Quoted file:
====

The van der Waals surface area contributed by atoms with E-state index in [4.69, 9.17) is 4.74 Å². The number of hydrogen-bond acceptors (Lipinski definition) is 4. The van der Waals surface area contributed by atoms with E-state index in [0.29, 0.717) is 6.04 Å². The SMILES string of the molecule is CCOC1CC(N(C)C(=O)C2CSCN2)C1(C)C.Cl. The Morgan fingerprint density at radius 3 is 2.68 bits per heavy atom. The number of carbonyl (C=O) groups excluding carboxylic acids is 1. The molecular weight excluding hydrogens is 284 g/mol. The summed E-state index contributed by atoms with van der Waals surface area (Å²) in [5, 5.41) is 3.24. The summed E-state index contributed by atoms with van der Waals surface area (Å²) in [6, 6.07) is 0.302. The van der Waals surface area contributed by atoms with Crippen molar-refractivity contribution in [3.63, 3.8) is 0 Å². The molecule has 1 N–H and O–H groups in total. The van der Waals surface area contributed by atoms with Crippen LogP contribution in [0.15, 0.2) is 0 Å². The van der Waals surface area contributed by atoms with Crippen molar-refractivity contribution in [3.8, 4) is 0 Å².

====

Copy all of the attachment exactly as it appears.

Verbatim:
The van der Waals surface area contributed by atoms with E-state index in [4.69, 9.17) is 4.74 Å². The number of hydrogen-bond acceptors (Lipinski definition) is 4. The van der Waals surface area contributed by atoms with E-state index in [0.29, 0.717) is 6.04 Å². The SMILES string of the molecule is CCOC1CC(N(C)C(=O)C2CSCN2)C1(C)C.Cl. The Morgan fingerprint density at radius 3 is 2.68 bits per heavy atom. The number of carbonyl (C=O) groups excluding carboxylic acids is 1. The molecular weight excluding hydrogens is 284 g/mol. The summed E-state index contributed by atoms with van der Waals surface area (Å²) in [5, 5.41) is 3.24. The summed E-state index contributed by atoms with van der Waals surface area (Å²) in [6, 6.07) is 0.302. The van der Waals surface area contributed by atoms with Crippen molar-refractivity contribution in [3.63, 3.8) is 0 Å². The molecule has 1 N–H and O–H groups in total. The van der Waals surface area contributed by atoms with Crippen LogP contribution in [0.15, 0.2) is 0 Å². The van der Waals surface area contributed by atoms with Crippen molar-refractivity contribution in [3.8, 4) is 0 Å².